• seperator

Keep those criticisms coming and coming

Whatever my faults might be, I don’t think I am guilty of having a swelled head. More than 30 years of communicating with readers have kept my feet firmly anchored to the ground.

Being castigated from time to time by readers about mistakes that find their way into the paper, certainly demonstrate that I have much to be humble about.

A recent letter I have to mention. It ended this way: “In closing, when are you and your staff going to resign so that the management of Numismatic News can be turned over to competent journalists?”

This seemed a bit over the top in terms of punishment fitting the “crime.” What was my “crime”?

I had better use the plural here, “crimes,” because the letter writer also wanted me to know that he had not forgotten past transgressions.

The handwritten letter opens, “Oops, you with your college education and your staffers did it again. What a great year you are having.

“First, you inform us that Robert Kennedy was a President. You were growing up during this period of time? Right? Or were you absent from grade school the day you studied the U.S. Presidents?

“Then ‘Edwin’ Moy got by all of you. It is Edmund Moy? Right? He still needs to be replaced immediately. But you are still protecting your pal in Numismatic News.

“And now in the 12/1/09 issue of Numismatic News you have repeating of pages 5 through 16.

“Just what is going on in Iola? It is sad to see this fine numismatic publication decline in content, quality and quantity during your tenure.

“Just what do your Krause corporate fourth estate masters think of you and your staff’s performance of this past year? Feel free to share this letter at the next corporate board meeting that you attend.”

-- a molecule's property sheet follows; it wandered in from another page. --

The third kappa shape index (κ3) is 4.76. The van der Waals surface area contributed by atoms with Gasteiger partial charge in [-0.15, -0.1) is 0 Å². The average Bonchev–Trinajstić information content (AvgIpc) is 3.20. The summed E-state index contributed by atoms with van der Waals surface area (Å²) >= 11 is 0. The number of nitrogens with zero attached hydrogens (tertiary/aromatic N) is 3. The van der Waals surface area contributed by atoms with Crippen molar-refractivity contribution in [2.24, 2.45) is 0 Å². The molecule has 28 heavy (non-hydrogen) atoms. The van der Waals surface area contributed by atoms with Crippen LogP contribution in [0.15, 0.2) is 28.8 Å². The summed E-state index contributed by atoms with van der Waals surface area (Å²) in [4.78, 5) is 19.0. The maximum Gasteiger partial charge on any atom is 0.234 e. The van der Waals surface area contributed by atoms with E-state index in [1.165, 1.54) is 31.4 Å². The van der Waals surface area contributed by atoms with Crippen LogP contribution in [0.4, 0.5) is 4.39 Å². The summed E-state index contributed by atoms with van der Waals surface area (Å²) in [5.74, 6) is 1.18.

Since I have never attended a corporate board meeting and I never expect to, I will get the wheels rolling right away to get the writer a replacement Dec. 1 issue and I will extend his subscription by an issue to make up for the inconvenience.

What is gratifying is that this reader examines the paper closely and let’s me know what he is finding. He has written before and I expect he will write me again when there is another slip. He is not alone. I have always said that readers are the best proof readers. That isn’t an observation original to me. It was handed down to me by my predecessors.

Newspaper editors are a bit like baseball players. Batting averages tell the story. A player who makes .300, or hits 30 percent of the time safely, is a very good player. Newspaper editors’ averages need to be far higher, but by no means do they ever reach 1.000.

The day might come when I will not receive letters or e-mails of this kind. That will not mean I have reached perfection. What it will mean is that readers will have completely lost interest in Numismatic News.

Should that time ever come, then my corporate masters will expect to see the back of me. In the meantime, I will work to get better and expect to be here the next time he writes.

This entry was posted in Articles, Class of '63, Features. Bookmark the permalink.

Leave a Reply